SMS and traditional voice calls aren't about to disappear, but SMS revenues are diminishing and we're told it's affecting carriers' ability to invest. In fact, OTT can offer a revenue opportunity; each time a voice-calling app calls a landline, the carrier receives a termination fee. But this offers only a crumb of comfort. "The carriers are trying to adapt to the new model," says Doku. "The 3G infrastructure isn't always able to handle the volume of data – but the arrival of 4G will carve out an interesting situation, because there will be new differentiators in terms of coverage and speeds on offer." Where 3G has struggled, 4G will cope with text, voice and video traffic, but traditional calls and texts will become an anachronism. Get a fifty quid Android phone running Viber, and you can contact any smartphone in the world, unmetered, at no extra cost.

No wonder that Facebook is flexing its muscles. Three weeks ago, British users of its communications app, Facebook Messenger, were suddenly able to make free calls to friends.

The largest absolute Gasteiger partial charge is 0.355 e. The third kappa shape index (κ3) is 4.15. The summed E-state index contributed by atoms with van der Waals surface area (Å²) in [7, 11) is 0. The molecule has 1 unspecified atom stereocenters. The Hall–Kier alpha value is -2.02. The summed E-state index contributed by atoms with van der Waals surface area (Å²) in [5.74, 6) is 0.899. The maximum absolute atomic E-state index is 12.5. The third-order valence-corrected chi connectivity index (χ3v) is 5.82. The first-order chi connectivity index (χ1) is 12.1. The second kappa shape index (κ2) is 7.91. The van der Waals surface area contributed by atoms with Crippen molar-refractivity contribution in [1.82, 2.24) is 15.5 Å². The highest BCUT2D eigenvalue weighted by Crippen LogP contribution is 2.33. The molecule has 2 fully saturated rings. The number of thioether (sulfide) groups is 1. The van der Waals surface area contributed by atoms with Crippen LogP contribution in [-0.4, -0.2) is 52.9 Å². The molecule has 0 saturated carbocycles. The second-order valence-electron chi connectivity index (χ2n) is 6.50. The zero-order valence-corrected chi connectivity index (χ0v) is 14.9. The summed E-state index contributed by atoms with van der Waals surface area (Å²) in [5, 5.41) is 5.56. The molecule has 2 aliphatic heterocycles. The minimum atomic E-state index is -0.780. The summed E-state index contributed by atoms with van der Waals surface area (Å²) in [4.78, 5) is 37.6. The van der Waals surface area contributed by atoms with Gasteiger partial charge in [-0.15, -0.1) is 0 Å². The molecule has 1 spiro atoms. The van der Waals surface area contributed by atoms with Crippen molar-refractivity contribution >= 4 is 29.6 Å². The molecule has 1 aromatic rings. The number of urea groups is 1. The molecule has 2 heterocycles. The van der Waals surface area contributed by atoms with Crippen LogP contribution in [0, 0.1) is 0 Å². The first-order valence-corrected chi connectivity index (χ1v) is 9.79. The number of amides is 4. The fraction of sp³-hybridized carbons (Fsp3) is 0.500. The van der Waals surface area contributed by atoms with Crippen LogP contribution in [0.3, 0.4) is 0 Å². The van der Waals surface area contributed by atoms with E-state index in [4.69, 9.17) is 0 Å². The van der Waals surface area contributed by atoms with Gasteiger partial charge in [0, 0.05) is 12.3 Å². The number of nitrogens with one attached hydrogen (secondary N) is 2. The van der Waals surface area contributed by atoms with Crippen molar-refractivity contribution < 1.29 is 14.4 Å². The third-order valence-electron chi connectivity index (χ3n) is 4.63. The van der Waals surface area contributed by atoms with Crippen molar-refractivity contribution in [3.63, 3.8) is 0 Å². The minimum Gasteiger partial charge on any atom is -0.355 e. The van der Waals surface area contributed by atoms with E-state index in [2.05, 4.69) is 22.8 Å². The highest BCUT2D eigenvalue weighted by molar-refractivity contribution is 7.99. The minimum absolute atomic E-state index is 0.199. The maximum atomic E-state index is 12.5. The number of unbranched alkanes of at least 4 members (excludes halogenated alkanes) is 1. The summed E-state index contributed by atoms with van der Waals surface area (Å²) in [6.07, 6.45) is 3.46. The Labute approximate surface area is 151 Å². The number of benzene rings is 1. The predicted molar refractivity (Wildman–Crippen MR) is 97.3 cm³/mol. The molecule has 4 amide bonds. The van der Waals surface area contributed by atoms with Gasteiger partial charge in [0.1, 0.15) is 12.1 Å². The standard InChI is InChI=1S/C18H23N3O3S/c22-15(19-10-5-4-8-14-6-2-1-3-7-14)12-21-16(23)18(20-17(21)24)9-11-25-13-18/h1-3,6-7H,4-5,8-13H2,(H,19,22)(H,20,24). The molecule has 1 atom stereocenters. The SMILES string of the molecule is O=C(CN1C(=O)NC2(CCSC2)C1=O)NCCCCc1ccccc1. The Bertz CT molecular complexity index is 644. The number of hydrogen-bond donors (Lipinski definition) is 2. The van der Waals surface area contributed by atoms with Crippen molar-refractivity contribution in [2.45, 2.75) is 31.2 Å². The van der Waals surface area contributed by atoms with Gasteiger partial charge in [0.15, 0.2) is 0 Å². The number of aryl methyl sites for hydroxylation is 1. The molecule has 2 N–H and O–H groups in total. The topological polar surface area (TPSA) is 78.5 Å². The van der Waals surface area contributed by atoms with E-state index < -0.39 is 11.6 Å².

Additionally, Facebook has been placing restrictions on competing apps by preventing them from accessing your list of Facebook friends to check if they're already using the app – a critically important feature for any new OTT pretenders. Voxer and MessageMe have found themselves punished in this way. Facebook has observed our appetite for OTT, and seen that it's not just about us saving pennies; we love the way they make communicating a richer experience.

Making money is, however, proving to be a problem, and the rumoured $1bn price tag for WhatsApp raised a few eyebrows. But its existing 250 million user-base would be tremendously useful to Google, which has long planned a free, cross-platform messaging service. But "free" is a misnomer, of course.